Campaigners attended Parliament last week to press upon members the importance of continuing the Children’s Hospice Grant to secure the future of childrens’ hospices. At the meeting, the Minister of State for Social Care gave a welcome verbal commitment to NHSE providing £25 million of funding to children’s hospices in 2024/25.
Worcester MP Robin Walker attended in support of the campaign and is pleased to see NHS England return to its commitment on the funding. Robin has consistently pressed for increased hospice care funding, having worked closely with Acorns Children’s Hospice in his constituency. Last week he called for more funding for St Richards Hospice and Acorns’ Children’s Hospice in his constituency.
The campaign event was organised by Together for Short Lives, a UK charity for children’s palliative care who support and empower families caring for seriously ill children and aim to build a strong and suitable children’s palliative sector.
Central to the event, and the main issue raised by Together for Short Lives, was the predicted impact of NHS England’s plan to end the crucial £25 million annual Children’s Hospice Grant at the end of 2023/24. In 2022/23, when the total grant was worth £21 million, it represented, on average, 15% of charitable spending by children’s hospices. A cut to this funding would have threatened vital end of life care, short breaks for respite, and services to manage children’s symptoms. Together for Short Lives impressed on the MPs that attended the event that UK Government ministers must urgently protect the £25 million Children’s Hospice Grant, distribute it centrally through NHS England as a ringfence fund as it is now, and increase it by the rate of inflation.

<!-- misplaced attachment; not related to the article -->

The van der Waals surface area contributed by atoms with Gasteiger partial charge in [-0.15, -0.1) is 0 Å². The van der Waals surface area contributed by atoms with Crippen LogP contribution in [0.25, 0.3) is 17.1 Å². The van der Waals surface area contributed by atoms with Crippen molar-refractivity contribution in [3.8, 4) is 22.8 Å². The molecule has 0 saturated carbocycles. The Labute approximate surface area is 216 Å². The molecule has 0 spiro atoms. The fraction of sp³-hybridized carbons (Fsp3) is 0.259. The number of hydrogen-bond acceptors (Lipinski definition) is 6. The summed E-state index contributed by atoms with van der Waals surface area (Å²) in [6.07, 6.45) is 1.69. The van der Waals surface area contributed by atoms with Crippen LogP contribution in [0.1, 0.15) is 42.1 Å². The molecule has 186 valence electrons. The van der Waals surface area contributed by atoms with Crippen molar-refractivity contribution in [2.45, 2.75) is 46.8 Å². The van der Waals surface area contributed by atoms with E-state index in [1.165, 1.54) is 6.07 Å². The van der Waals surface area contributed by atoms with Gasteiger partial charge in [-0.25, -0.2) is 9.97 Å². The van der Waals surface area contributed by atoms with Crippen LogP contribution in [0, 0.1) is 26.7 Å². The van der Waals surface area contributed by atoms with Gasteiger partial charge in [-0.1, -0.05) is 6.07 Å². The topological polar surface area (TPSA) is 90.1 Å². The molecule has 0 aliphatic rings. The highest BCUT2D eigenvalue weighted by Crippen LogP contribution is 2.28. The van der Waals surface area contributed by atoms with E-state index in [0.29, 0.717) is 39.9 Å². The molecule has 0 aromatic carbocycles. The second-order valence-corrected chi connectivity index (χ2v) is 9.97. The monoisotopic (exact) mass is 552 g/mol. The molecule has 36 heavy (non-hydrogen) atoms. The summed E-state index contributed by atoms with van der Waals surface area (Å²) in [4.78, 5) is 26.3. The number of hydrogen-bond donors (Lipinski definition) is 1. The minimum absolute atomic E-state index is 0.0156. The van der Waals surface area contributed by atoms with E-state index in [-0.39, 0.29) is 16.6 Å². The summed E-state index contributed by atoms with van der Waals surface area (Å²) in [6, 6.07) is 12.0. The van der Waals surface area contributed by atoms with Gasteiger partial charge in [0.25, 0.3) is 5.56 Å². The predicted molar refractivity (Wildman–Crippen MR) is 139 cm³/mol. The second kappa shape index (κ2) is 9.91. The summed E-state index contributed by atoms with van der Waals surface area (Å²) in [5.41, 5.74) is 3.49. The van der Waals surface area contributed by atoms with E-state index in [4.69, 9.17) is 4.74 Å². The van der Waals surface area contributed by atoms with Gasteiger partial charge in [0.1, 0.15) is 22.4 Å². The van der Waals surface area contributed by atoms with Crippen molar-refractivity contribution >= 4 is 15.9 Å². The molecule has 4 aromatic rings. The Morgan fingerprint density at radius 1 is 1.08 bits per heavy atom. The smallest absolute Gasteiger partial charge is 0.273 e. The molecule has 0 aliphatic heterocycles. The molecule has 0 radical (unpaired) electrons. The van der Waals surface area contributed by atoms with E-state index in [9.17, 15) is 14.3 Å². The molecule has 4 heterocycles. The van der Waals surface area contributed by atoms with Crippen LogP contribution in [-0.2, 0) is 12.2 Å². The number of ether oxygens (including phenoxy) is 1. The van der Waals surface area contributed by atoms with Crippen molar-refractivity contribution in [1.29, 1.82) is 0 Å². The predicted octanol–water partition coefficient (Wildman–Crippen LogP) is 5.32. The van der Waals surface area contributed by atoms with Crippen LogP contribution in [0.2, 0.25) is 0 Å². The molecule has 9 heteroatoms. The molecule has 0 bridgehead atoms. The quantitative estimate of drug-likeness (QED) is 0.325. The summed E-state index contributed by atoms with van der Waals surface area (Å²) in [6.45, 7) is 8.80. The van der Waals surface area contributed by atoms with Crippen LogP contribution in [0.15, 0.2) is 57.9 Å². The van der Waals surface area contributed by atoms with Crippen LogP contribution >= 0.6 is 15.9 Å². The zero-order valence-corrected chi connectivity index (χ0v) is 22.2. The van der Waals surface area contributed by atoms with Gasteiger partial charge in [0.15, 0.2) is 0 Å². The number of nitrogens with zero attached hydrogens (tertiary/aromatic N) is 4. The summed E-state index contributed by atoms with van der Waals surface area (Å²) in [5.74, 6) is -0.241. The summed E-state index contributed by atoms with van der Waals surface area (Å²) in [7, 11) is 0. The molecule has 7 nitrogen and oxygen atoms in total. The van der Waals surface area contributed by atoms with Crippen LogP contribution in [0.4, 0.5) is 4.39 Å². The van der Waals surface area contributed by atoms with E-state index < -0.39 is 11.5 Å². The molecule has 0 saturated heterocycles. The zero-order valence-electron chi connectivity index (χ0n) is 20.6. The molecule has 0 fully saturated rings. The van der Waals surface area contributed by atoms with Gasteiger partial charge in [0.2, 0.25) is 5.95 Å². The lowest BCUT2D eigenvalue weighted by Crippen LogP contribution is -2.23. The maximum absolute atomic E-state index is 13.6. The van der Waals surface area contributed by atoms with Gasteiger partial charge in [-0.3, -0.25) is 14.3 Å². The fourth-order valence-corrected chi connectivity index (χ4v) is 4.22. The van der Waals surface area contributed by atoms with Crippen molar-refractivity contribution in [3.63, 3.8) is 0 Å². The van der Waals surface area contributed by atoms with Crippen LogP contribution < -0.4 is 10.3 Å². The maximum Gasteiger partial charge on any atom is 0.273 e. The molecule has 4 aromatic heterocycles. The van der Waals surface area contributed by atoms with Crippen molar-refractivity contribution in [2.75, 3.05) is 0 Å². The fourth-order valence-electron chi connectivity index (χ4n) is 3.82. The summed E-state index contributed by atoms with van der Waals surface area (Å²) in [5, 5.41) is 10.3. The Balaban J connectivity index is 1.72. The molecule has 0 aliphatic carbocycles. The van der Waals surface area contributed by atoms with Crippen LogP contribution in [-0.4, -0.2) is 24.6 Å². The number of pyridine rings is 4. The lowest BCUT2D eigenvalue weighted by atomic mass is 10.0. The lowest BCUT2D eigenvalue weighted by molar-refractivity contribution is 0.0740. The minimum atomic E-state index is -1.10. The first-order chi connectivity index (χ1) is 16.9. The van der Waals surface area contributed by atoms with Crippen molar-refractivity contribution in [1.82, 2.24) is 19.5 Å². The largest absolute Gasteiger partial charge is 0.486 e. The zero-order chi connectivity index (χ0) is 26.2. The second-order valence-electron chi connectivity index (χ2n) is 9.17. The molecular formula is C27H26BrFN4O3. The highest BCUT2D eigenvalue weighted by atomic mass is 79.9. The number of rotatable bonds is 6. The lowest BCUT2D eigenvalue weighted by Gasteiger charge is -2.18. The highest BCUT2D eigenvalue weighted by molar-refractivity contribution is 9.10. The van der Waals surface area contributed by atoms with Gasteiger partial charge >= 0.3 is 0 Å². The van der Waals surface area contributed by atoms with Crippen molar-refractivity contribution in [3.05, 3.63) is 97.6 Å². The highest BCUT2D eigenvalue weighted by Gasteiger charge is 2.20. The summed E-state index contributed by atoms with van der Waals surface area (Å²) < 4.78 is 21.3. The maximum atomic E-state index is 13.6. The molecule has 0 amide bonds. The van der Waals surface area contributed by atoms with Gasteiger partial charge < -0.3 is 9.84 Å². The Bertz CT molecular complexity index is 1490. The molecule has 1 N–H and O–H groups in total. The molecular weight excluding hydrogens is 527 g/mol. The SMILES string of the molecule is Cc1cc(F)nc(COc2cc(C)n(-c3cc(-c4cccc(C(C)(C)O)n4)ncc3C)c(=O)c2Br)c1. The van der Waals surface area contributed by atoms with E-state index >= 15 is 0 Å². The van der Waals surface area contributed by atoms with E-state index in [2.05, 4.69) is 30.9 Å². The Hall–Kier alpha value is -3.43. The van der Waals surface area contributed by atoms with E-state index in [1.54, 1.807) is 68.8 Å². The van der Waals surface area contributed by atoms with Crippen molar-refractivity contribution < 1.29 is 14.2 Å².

However, children’s hospices across England have noted that NHSE has not committed to allocating the funding as a central grant. We understand that officials are strongly considering an option whereby the funding is distributed to integrated care boards (ICBs) to allocate to children’s hospices. UK children’s palliative care charity Together for Short has stressed to ministers and officials that this approach could have serious consequences for the sustainability of children’s hospices and undermine support for children and young people with life-limiting conditions.
Speaking in Westminster Hall, Robin said:
“The grant has sustained children’s hospices, it has kept them going year after year, but its short-term nature has become a problem for them... A multi-year settlement would make a massive difference, and giving some certainty that the grant will be renewed is essential.”
Following the debate and the event with Together for Short Lives, NHS England committed to continue providing the grant for 2024/25 to ensure that Acorns Children’s Hospice and other like it can plan for the future. Going forward, Robin will continue to campaign for hospices of all kinds to ensure they have the required support to provide their crucial service for families.